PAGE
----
The good and gimmicky: Hill Country, where I wanted to hate everything but actually was impressed by both the concept, the unnaturally hospitable staff and the Kreuz Market sausage. I’m not sure I would brave it at a busy dinner hour, when it would have to be a circle of cacophonous hell, but at lunchtime on a Monday it was pretty deserted and we were patiently served at the barbecue, side dish and drinks sections. You start with a meal ticket to be stamped at each stop (one that costs $50 if you lose it), and facing down the food makes you want to over-order before you head for the picnic tables with rolls of paper towels waiting to eat off butcher paper. We stuck to a quarter-chicken, a quarter-pound of “moist” (as opposed to lean) brisket, one sausage, coleslaw, pickled cucumber salad and a glass of Texas chenin blanc and got out for $34, no tip needed. The brisket turned out to be too fatty for my taste, but the chicken was excellent for chicken and that sausage was just outstanding — I’d had it before by mail order, and fresh was a whole new experience. Most meats are sold by the pound, but you can buy as little as a slice. WIGB? Only for lunch. I’m too old for head-banging din. 30 West 26th Street between Sixth and Broadway, 212 255 7245.

The inevitably perfect: Pearl, where my cod sandwich came with overheard snippets of chef gossip that made me think about how un-New Yorkly hospitable the West Village is to women (Rebecca, Anita Lo, April Bloomfield, Jody Williams, Amanda Freitag, to name just a few).

The not bad: Alouette, for a change, where we sought out neutral ground after my consort dragged in from a week of teaching at the Maine Photo Workshops. I chose it primarily because the noise level is usually so inoffensive even if the food, whether by idea or execution, can be mediocre to gruesome. But our timing was off, and we were led to the attic level (read: hot) two tables away from boors and basically felt as if we were eating in the spillover chute. Still, the special of mayonnaisy shrimp in avocado was a dated notion but satisfying, and Bob’s monkfish with shiitakes was far better than average for the neighborhood. A real chef could turn this place around so that the upstairs would be as packed as downstairs. WIGB? Where else can I find peace and $7 Macon-Village sanity so close to home? 2588 Broadway near 97th Street, 212 222 6808.

The overreaching: Asiate in the Mandarin Oriental, where the protracted Restaurant Week deal reeled a friend and me in and where both of us walked away adding up all the other venues where $24.07 would have gone further. I was further suckered into ordering salmon because it was described as glazed with both sea urchin and miso, and the resulting flavor and texture could best be described as cat foody. The corn soup with crispy chickpeas and chanterelles that preceded it was unobjectionable, but my date was beyond underwhelmed by the taste-light raw tuna salad and the special cod. I think the cheapest glass of wine was $11, which had to help underwrite the view-maximizing design of the room but was still hard to swallow. The service was almost obsequious. On the plus side, the bathrooms were exceptional. WIGB? Only when I have $24 for a diner breakfast with a view, served by inchworms. Or if someone gives me megabucks to explore that tantalizing wine list.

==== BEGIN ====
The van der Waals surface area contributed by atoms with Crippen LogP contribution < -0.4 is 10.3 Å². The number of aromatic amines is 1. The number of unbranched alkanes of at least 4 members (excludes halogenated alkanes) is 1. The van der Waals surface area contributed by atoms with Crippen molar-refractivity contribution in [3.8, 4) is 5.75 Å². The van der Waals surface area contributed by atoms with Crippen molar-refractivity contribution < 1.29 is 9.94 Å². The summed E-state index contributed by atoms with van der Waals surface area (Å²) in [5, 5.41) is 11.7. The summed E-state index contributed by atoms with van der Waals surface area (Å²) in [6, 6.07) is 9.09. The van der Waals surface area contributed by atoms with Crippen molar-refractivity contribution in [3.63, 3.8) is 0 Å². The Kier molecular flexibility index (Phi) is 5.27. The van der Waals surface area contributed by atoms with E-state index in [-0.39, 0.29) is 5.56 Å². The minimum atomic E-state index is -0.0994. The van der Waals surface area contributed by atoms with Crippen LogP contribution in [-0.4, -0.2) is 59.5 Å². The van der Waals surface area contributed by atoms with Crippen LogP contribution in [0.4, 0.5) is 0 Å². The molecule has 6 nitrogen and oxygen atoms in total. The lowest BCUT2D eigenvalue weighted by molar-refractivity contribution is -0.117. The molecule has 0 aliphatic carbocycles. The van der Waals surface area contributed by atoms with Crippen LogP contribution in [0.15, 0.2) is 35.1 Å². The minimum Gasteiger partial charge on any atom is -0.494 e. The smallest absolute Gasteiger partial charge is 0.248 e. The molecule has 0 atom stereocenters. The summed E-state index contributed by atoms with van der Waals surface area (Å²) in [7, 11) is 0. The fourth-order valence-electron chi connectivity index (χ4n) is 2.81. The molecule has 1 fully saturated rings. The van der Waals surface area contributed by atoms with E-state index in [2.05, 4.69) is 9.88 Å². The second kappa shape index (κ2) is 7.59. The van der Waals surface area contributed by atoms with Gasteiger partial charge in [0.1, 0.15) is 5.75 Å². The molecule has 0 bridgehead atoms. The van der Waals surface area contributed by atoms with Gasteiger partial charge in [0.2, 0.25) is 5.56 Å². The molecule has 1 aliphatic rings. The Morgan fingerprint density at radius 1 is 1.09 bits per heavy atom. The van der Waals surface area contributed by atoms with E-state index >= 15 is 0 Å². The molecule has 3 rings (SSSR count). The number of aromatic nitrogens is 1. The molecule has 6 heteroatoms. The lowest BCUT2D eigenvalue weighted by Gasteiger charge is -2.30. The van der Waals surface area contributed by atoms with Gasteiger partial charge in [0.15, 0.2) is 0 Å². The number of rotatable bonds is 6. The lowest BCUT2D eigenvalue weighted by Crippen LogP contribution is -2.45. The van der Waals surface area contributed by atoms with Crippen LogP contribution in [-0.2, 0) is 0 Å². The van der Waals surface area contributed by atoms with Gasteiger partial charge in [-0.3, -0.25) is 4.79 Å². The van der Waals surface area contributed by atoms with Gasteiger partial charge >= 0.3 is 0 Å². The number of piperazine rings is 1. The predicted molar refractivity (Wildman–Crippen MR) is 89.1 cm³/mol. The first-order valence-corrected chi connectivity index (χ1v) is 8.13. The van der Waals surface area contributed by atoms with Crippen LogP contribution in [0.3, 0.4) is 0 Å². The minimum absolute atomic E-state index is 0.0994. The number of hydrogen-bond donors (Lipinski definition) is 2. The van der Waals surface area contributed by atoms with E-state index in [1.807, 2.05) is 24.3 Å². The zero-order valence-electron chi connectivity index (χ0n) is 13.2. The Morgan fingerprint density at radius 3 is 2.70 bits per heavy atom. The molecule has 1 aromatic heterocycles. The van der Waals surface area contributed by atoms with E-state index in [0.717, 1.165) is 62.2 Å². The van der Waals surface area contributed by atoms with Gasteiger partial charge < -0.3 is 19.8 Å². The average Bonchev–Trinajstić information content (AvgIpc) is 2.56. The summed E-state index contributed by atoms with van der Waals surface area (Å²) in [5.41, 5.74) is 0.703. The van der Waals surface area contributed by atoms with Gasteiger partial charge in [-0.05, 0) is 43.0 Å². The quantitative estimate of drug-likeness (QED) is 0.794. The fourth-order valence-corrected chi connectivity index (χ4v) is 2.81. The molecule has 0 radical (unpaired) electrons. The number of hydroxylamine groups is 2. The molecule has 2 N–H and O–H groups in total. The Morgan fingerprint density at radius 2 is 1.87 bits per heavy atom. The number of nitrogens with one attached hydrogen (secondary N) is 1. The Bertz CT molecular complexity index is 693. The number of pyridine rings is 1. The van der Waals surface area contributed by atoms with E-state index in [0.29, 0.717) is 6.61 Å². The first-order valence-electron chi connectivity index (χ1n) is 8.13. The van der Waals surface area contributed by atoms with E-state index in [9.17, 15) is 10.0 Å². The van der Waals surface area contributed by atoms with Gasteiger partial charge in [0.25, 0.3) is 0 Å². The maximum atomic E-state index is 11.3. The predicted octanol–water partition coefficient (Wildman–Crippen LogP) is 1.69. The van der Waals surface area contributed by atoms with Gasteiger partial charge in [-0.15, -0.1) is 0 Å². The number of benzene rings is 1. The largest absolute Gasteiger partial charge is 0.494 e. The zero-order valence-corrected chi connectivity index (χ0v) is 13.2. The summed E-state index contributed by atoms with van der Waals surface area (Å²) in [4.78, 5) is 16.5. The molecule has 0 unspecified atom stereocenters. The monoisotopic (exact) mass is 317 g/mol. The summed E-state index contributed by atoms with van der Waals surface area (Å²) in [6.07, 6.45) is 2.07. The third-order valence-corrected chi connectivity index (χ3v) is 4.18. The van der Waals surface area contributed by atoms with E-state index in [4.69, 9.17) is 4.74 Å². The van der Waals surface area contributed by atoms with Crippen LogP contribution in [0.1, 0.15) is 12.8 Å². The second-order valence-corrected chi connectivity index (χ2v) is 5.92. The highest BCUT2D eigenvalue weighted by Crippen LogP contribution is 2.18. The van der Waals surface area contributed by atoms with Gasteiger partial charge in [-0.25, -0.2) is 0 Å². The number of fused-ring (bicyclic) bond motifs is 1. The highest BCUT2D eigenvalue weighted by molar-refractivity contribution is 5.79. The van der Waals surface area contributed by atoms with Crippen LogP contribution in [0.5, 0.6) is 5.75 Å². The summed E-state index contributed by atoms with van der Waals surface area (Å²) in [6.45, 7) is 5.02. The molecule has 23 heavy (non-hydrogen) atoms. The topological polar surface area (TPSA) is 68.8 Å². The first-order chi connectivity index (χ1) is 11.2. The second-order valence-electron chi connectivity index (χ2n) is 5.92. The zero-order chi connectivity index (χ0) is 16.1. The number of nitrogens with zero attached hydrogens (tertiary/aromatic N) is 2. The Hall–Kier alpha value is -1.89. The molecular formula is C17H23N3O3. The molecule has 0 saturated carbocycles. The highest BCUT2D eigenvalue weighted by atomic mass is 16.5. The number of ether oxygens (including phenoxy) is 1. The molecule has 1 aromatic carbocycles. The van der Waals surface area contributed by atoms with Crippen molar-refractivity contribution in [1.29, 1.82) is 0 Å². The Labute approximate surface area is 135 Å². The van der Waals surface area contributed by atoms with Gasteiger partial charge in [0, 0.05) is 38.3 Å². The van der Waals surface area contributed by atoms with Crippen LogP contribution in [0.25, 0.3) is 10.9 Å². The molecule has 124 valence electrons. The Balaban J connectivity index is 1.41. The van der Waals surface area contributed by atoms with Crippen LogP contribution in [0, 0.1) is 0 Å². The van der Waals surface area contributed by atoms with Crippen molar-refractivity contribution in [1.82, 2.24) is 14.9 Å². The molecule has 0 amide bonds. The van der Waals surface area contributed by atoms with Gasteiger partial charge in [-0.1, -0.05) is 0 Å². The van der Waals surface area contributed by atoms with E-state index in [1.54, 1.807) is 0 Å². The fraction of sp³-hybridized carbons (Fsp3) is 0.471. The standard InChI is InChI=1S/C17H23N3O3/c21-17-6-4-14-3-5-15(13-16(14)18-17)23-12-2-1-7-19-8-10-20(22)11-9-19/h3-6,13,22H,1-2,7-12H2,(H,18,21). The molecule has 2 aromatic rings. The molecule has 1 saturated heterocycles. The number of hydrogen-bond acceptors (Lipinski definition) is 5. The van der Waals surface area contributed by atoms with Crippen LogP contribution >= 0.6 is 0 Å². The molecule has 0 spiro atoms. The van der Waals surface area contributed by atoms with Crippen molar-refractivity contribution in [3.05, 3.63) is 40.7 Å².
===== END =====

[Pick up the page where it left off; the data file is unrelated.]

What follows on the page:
The dispiriting: Tandoori on 94th Street, a “new” cafe that proves something about reincarnation, although I am not sure what. In 21 years in the neighborhood, I ate at the original at 97th and Columbus exactly once and got takeout or delivery only slightly more often, and I remembered the food as being slightly less dull than dishwater. So don’t ask how I wound up on the buffet line at the new location, where I used to be able to buy crema and chilies and fresh chorizo at Stop One. (Well, actually, I had fled the new fusiony Asian place nearby because it was not just empty but reeked of fish.) Suffice it to say that it was a total rip if you don’t eat lamb or tandoori chicken or whatever fish previously occupied the third Sterno station. I was left with only a yellow dal, an okra-heavy curry with potatoes and spinach with chickpeas to eat with coriander chutney and mango pickles and a whole basket of bread. It was only $8.95 and I have seldom felt so cheated.

The divey: All State Cafe, where I had not been in donkey’s years but agreed to join friends who were craving cheeseburgers and worried that Fairway would be too zooey. I just had a turkey club with big leaden fries and a couple of glasses of overpriced glasses of wine, and the place was the same as it ever was. WIGB? Maybe. It was quiet enough for a shockingly calm debate about Israel. 250 West 72d Street, 212 874 1883.

The doomed: China de Puebla, where the owners have apparently sunk megabucks into the swank decor without considering location, location — our table looked out onto a barrier under the subway tracks and off toward the projects. Only four tables filled on a chilly Monday night. The food was up and down, but at least the concept was clear when the excellent salsa landed with a mix of tortilla and shrimp chips. The best thing three of us split was the hoisin-braised duck empanada with chipotle sauce; the salmon seviche with Asian pears, passion fruit and cilantro was over-cured. And the best entree was the roast chicken with black sticky rice and plantains; my consort’s shrimp and scallops were drowned in other dark flavors, while my crispy tofu with vermicelli and edamame in curry sauce was a bunch of very fresh-tasting ingredients refusing to talk to each other. The service was excellent, although having spent five weeks in a too easily begrimed sling, I have to say the sight of one on a server’s wrist was a little queasy-making. WIGB? Not anytime soon, unfortunately. 3143 Broadway at 123d Street, 212 222 8666. [Late July 2007]